First Successful Tagging of Red-headed Vultures in Cambodia

Two Red-headed vultures have been satellite tagged in Cambodia. The first, a juvenile, was successfully caught and tagged on 29 July 2023 by the Rising Phoenix team in Siem Pang Wildlife Sanctuary (SPWS), in northern Cambodia. Siem Pang Wildlife Sanctuary is arguably the last stronghold for Cambodian vultures and an important focus for Rising Phoenix activities. Along with weekly vulture restaurants and the installation of artificial nests, breeding success is closely monitored and a GPS tagging program is ongoing for the three Critically Endangered vulture species present at the site. This represents the first-ever tagging of a Red-headed Vulture in Cambodia.

Tagging the Red-headed Vulture Photo by Rising Phoenix

Vulture tagging in Cambodia dates back to 2005, when a WCS team led by Martin Gilbert successfully caught and tagged two Slender-billed Vultures and two White-rumped Vultures. More recently in 2020 two White-rumped Vultures were tagged by Rising Phoenix’s team in Siem Pang Wildlife Sanctuary which led to the discovery of a remaining breeding colony in Laos.

This latest campaign of tagging began in March 2023, when Samnang Eang (head of the Biodiversity Monitoring Unit in SPWS) travelled to Nepal for in-person training provided by SAVE. He has now been able to put this into practice with the recent tagging. The story continues with the visit at SPWS of Andre Botha, eminent vulture specialist from the Endangered Wildlife Trust (South Africa). During his Cambodia visit, Andre further trained the team with fitting telemetry devices using the thoracic x-strap method, always keeping in mind the safety of the birds as priority. Tagging a rehabilitated Cinereous Vulture provided a useful training opportunity, plus successfully catching and tagging two White-rumped Vultures. In the following months, Rising Phoenix’s team led by Samnang Eang was able to catch and tag two more White-rumped Vultures and more recently two Slender-billed Vultures.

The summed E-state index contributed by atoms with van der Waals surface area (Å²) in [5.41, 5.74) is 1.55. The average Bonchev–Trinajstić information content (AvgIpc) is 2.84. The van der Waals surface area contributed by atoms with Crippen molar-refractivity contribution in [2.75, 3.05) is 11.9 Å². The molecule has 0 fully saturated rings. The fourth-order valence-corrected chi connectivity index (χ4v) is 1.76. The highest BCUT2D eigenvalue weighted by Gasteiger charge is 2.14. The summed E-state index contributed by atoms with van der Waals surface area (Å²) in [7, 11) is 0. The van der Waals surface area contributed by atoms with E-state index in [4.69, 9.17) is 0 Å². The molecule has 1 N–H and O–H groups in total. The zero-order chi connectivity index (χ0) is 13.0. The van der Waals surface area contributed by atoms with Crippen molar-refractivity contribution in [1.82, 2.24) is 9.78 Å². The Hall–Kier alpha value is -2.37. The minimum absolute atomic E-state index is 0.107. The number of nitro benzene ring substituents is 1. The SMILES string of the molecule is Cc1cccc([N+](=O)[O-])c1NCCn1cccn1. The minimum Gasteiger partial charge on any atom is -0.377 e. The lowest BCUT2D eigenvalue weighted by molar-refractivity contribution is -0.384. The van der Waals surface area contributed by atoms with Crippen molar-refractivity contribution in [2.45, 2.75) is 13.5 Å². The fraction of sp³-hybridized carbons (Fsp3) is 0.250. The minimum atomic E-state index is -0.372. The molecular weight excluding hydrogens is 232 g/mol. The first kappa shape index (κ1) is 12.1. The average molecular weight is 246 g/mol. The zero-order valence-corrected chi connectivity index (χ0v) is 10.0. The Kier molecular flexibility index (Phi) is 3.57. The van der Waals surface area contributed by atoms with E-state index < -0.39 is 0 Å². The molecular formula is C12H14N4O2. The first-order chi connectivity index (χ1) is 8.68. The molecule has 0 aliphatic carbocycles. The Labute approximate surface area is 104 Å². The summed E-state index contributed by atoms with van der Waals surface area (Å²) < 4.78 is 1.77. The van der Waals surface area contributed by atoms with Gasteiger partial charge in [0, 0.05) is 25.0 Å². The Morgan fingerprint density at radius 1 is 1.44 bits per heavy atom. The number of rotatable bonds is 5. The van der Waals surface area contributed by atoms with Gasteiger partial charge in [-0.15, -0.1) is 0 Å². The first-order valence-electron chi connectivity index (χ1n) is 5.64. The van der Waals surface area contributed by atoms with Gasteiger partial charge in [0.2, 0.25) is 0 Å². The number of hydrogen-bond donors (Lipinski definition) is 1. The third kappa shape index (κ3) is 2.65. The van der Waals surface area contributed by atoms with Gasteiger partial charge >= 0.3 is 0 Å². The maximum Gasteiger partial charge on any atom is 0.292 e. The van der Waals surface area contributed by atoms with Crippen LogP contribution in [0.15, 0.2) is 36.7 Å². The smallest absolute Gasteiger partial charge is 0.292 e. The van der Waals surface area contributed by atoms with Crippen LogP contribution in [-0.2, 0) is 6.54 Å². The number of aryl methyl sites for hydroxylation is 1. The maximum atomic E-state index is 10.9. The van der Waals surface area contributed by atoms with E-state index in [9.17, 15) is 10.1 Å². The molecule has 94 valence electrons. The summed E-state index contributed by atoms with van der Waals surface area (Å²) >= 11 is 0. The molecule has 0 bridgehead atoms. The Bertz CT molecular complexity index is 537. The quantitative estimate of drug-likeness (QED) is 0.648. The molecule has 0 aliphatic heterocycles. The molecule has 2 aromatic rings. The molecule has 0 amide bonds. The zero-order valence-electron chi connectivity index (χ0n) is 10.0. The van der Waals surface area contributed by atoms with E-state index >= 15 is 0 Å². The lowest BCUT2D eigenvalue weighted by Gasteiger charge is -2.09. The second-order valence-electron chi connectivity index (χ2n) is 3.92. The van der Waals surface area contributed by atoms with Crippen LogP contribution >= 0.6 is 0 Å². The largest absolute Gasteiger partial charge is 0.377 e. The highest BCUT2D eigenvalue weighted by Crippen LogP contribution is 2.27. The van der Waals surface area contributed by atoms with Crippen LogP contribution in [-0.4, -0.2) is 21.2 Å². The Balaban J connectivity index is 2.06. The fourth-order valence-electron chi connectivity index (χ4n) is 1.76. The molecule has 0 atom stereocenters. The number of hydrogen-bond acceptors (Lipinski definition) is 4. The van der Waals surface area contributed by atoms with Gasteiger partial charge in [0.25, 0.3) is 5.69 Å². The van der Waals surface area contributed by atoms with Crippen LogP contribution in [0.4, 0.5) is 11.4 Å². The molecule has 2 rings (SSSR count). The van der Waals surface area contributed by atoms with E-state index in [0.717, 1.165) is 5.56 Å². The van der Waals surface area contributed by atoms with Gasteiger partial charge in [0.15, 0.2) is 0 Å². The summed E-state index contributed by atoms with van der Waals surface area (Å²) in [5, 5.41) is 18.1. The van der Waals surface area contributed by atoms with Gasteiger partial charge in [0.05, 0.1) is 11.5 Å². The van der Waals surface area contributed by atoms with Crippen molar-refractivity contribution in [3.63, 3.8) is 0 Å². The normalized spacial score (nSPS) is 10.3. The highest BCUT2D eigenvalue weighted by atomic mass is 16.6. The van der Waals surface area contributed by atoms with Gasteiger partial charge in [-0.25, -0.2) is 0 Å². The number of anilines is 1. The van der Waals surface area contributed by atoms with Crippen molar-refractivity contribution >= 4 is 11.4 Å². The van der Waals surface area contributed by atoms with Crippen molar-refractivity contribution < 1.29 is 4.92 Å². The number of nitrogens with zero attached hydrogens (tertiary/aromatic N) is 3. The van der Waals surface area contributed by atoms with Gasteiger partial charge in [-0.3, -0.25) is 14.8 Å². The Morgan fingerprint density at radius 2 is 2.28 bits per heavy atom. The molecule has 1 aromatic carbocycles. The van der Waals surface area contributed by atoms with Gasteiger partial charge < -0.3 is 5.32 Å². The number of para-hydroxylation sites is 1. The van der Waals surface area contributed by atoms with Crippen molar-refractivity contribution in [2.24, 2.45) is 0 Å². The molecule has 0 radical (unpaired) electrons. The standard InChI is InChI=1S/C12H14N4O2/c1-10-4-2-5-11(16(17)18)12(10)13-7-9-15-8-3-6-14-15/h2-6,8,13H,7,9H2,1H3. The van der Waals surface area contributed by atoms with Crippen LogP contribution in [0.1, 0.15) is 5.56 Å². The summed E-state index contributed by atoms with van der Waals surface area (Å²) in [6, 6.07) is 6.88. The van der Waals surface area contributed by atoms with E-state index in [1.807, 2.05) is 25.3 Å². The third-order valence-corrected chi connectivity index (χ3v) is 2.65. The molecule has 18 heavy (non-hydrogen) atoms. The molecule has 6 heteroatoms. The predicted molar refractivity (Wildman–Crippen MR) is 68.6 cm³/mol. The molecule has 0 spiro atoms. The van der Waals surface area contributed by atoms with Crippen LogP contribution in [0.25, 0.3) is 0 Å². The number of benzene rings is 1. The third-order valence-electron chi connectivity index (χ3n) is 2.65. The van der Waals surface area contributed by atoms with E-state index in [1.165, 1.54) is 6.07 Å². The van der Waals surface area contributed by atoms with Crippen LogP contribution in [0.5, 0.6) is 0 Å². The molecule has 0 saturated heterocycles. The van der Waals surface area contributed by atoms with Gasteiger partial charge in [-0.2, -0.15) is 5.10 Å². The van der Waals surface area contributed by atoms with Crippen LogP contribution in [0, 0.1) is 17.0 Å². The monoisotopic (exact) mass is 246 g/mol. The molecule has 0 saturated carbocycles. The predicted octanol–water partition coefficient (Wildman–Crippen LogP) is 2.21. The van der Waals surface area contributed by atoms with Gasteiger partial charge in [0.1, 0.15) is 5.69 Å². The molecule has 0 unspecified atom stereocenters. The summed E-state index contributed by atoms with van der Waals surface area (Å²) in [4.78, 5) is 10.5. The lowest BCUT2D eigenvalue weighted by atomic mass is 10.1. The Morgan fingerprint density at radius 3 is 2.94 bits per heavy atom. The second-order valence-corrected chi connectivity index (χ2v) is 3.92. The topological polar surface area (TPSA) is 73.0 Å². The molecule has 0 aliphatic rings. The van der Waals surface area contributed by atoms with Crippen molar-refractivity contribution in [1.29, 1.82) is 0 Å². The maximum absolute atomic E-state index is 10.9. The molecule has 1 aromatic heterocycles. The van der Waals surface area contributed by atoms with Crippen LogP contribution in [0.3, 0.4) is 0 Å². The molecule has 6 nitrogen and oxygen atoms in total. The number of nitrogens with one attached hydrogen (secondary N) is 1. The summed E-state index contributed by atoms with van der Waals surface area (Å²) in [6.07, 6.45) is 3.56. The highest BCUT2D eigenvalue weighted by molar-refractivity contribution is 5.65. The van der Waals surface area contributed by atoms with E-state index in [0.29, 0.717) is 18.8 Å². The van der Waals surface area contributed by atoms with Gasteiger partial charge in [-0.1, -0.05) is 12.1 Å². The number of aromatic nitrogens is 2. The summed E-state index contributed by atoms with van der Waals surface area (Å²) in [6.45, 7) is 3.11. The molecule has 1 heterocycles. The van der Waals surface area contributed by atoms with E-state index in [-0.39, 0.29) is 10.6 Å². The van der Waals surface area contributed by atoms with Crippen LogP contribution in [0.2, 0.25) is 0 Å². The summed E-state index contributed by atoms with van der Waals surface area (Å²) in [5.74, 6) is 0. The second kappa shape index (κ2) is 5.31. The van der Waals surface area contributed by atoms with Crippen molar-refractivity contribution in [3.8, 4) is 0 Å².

But Red-headed Vultures proved harder to catch. The team used decoys to help attract them and the first bird was caught on 29 July, and then a second bird, this time an adult female was then caught on 3rd August. Both birds were fitted with Ornitela OrniTrack50 GPS-GSM trackers, and their movements have since then been successfully tracked almost in real-time.

The Red-headed Vulture information will be of special interest, being the first for Cambodia, but data for all three species is extremely valuable and will aid comprehension of their ecology and behaviour for conservation planning. If resources can be found, Rising Phoenix hopes to extend this work for more birds and potentially other Globally Threatened species in Cambodia.

This work is undertaken by Rising Phoenix within the framework of an agreement between Siem Pang Conservation and the Cambodian Ministry of Environment. Support was gratefully received for purchase of the GPS trackers (for the Red-headed Vultures) from Fondazione A.R.C.A. – Animal Research Conservation in Action, the foundation of Parco Natura Viva, the zoological park in Italy with Red-headed Vulture breeding experience.


Contributed by Romain Legrand:

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